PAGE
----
APM 2.0 is the next generation of application management. Some might say the APM market has been a bit commoditized as the basic technology has been around for a while and there are a lot of players in the space. But, I think there’s a lot of innovation and change continuing to happen which businesses can look forward to in the coming days. For example, Cloud APM or SaaS-based APM are already being deployed by organizations that are looking for greater flexibility or agility. Likewise companies will also run APM in Infrastructure-as-a-Service (IaaS) and Platform as-a-Service (PaaS) environments that can generate an excellent user experience. One way to do that is to run an APM solution and give customers access to the performance dashboards so they can see for themselves that their applications are running as they expect.
The other innovation is Java Script Injection-powered end-user experience monitoring. Most APM tools do a good job of telling you there’s a problem somewhere in the data center. But what if the cause of the performance slowdown is somewhere between the edge of your data center and the customer’s browser? Java Script Injection-powered end-user experience monitoring helps provide that last mile visibility to give IT a complete picture of performance and help troubleshoot problems that might not reside inside IT domain.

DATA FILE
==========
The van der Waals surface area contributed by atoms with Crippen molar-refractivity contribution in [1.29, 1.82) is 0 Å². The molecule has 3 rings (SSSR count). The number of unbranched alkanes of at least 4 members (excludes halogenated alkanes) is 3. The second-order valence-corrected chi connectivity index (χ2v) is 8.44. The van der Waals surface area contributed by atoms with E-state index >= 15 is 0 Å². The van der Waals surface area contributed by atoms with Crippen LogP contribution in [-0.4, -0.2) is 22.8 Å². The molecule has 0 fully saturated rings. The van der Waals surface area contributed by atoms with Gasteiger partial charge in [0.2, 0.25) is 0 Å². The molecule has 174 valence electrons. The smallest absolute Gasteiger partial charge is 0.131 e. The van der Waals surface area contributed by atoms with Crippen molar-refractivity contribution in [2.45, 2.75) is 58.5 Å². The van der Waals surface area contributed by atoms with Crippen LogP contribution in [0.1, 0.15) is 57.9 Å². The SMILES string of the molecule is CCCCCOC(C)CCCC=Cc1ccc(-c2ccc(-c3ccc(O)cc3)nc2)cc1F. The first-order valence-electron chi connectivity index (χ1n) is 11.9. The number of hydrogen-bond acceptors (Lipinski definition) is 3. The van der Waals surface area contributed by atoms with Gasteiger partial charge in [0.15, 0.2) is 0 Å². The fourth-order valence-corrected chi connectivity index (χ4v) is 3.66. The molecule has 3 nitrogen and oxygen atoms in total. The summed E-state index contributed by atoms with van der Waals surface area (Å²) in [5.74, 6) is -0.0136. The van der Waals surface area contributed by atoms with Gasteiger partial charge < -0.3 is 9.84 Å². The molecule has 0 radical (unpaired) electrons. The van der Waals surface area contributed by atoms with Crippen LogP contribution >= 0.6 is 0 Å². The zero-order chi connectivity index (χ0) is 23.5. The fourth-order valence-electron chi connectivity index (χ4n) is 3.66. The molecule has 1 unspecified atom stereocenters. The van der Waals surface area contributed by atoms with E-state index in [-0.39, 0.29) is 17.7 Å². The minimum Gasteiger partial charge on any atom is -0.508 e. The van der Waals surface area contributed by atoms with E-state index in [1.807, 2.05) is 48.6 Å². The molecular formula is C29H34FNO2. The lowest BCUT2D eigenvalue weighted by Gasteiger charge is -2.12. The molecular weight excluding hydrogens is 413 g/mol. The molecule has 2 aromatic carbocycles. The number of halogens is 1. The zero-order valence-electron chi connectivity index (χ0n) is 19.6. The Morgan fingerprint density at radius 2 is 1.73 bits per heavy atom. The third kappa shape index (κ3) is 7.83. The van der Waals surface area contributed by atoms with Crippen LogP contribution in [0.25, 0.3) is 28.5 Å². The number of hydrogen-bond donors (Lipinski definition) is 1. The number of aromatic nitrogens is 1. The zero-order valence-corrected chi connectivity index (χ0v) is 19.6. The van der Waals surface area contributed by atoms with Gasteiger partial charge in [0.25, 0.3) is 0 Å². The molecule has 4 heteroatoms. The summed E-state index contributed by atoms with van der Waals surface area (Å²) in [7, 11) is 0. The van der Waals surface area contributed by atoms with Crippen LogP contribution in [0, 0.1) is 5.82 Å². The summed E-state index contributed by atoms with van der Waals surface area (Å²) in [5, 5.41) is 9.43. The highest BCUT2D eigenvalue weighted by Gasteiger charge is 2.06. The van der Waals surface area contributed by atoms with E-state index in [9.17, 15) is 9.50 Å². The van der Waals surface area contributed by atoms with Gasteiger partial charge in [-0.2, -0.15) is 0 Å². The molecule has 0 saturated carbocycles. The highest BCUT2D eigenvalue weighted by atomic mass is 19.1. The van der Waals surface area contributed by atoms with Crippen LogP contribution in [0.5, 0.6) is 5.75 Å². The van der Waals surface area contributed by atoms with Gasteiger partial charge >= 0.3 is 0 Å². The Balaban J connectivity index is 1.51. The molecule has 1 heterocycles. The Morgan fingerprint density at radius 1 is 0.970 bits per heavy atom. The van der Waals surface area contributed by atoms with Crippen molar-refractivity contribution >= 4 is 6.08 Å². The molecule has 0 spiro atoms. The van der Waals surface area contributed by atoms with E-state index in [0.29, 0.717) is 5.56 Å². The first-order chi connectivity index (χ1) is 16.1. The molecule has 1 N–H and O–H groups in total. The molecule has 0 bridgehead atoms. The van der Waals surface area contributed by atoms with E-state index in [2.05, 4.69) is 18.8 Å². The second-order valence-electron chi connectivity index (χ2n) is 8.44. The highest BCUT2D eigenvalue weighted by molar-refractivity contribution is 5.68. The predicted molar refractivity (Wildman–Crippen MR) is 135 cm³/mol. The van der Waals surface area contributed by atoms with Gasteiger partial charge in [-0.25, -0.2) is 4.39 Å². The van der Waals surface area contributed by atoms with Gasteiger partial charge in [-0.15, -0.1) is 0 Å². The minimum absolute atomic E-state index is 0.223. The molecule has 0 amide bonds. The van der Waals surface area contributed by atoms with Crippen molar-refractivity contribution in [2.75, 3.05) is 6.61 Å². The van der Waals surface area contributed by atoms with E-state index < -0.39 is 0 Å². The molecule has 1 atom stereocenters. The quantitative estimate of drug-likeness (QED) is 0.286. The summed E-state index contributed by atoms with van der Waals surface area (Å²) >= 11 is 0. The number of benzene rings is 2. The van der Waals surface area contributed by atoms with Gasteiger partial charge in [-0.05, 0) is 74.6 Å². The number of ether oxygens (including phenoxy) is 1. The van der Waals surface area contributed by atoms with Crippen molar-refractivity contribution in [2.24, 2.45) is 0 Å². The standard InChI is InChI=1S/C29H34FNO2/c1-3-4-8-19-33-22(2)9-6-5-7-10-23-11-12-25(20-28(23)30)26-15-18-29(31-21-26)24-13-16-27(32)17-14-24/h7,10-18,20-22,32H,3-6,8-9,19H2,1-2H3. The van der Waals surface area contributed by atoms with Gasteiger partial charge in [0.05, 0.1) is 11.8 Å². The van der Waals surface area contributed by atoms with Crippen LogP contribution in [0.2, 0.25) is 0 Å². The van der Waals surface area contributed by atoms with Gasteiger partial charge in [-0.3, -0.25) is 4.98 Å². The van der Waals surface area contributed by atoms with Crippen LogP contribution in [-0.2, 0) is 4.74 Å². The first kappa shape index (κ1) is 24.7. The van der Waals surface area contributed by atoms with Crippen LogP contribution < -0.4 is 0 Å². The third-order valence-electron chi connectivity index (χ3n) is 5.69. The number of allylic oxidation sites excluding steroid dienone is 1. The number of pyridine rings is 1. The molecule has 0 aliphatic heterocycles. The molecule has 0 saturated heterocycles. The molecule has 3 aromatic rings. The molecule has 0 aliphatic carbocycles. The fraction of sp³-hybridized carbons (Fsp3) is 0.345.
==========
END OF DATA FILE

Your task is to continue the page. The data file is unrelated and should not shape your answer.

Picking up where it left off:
Then there is advanced analytics for root cause diagnosis. When it comes to fixing problems with critical systems, cutting down mean time to repair can positively impact the bottom line. With our most recent release, we’ve added Application Behavior Analytics, an automated engine that can help find performance anomalies in complex applications. In this, the engine doesn’t need to be “taught” the application and its components, it automatically figures out the “normal” behavior and alert to issues that deviates from what it considers normal. In other words, it’s another set of “eyes” looking for potential problems – and working at much faster machine speed, not human speed, which helps IT organizations be more efficient. There are many more such new generation technologies that are coming into APM systems that are aiming for greater efficiency and improving bottomline.